Extra ambulance could be based in Cirencester in effort to improve response times in the Cotswolds

Ambulance in Cirencester's Market Place

Ambulance in Cirencester's Market Place

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AN EXTRA ambulance could be based in Cirencester in an attempt to improve the time taken to attend to emergencies in the Cotswolds.

That was the outcome of a meeting between Cotswold MP Geoffrey Clifton-Brown and Ken Wenman, chief executive of South Western Ambulance Service (SWAS), to discuss how response times in the district can bettered.

Mr Wenman said that the new ambulance would be brought to Cirencester subject to the 2014/15 funding round.

Cllr Jenny Hincks, whose husband was left waiting more than two hours for an ambulance, welcomed the news.

“Another ambulance means that the waiting times will come down and that can only be a good thing. I really think it will benefit the whole town,” she said.

The chief executive also claimed that the ambulance service in the Cotswolds was being put under pressure by an increase in callouts from the NHS 111 telephone services and that some journey times have increased following the closure of some services at Cheltenham General Hospital.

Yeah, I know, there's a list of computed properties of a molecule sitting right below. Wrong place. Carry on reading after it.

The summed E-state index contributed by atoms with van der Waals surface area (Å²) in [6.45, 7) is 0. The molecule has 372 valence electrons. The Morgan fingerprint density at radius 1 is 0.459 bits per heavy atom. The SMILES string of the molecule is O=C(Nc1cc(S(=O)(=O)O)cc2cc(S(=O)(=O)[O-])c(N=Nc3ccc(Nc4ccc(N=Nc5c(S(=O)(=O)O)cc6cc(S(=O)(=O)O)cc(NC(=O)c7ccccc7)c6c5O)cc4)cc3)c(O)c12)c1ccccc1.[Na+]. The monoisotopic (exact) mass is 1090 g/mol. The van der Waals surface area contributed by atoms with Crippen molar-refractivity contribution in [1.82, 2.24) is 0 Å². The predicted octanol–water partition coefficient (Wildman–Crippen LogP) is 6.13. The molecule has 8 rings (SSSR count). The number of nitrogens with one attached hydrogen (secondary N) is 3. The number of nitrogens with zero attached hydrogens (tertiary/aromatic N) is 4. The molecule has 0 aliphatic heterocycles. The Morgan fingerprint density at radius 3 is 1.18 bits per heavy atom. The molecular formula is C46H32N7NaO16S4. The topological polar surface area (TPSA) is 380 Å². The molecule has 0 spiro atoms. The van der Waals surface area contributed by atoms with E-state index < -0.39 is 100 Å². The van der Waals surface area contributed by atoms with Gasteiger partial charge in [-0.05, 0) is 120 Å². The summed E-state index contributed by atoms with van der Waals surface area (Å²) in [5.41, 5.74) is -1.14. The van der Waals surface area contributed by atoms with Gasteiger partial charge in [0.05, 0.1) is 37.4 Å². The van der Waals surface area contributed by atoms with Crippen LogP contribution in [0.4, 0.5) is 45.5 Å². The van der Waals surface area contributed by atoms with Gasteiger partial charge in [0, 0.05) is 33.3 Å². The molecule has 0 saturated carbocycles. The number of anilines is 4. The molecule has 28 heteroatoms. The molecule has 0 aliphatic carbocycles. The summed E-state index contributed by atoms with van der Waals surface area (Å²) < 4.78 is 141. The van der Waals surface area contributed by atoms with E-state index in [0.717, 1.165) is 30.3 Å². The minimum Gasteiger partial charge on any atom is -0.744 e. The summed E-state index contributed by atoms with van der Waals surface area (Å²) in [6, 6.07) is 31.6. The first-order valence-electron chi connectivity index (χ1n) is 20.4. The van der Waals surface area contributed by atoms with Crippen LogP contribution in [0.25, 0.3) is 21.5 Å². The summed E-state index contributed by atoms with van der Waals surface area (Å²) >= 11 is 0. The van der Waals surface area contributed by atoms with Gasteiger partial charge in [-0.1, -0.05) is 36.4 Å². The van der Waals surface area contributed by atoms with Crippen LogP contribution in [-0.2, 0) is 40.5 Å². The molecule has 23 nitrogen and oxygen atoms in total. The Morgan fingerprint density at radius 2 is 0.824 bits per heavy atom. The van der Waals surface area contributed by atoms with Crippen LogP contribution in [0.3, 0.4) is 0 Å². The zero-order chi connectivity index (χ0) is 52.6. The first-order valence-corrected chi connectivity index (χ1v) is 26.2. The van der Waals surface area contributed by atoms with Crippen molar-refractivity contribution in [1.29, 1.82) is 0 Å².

It follows last year’s alarming news that ambulance response times in the Cotswolds are the worst in the whole of the South West of England.

The most recent figures show that ambulances attending life-threatening calls in the Cotswolds have failed to meet their target by nearly 30 per cent.

The national target for 999 callouts is that 75 per cent of patients should be responded to within the specified time of eight minutes, only 46 per cent of Cotswold patients were responded to in that timeframe.

Speaking to the Standard earlier this week, Mr Wenman said that SWAS had been monitoring demand “closely” to ensure it is able to match its ambulance availability.

“We also recognise the importance of the first few minutes of an emergency. Increasing the numbers of community responder schemes and public access defibrillators will improve patient care during the critical minutes when an ambulance is en route,” he said.

A number of high profile shortcomings in recent has heaped embarrassment onto the ambulance service in the Cotswolds.

In 2007, 23-year-old Royal Agricultural University student Rebecca Wedd was left dying on the roadside after being struck by a car.

It took 45 minutes for an ambulance from Gloucester to arrive at the scene. Rebecca died in hospital the next day.

Summing up the meeting, Geoffrey Clifton-Brown said: “I get the impression that the management understand the problems relating to the Cotswolds. But I will be working closely with them to ensure that they provide better overall performance.”

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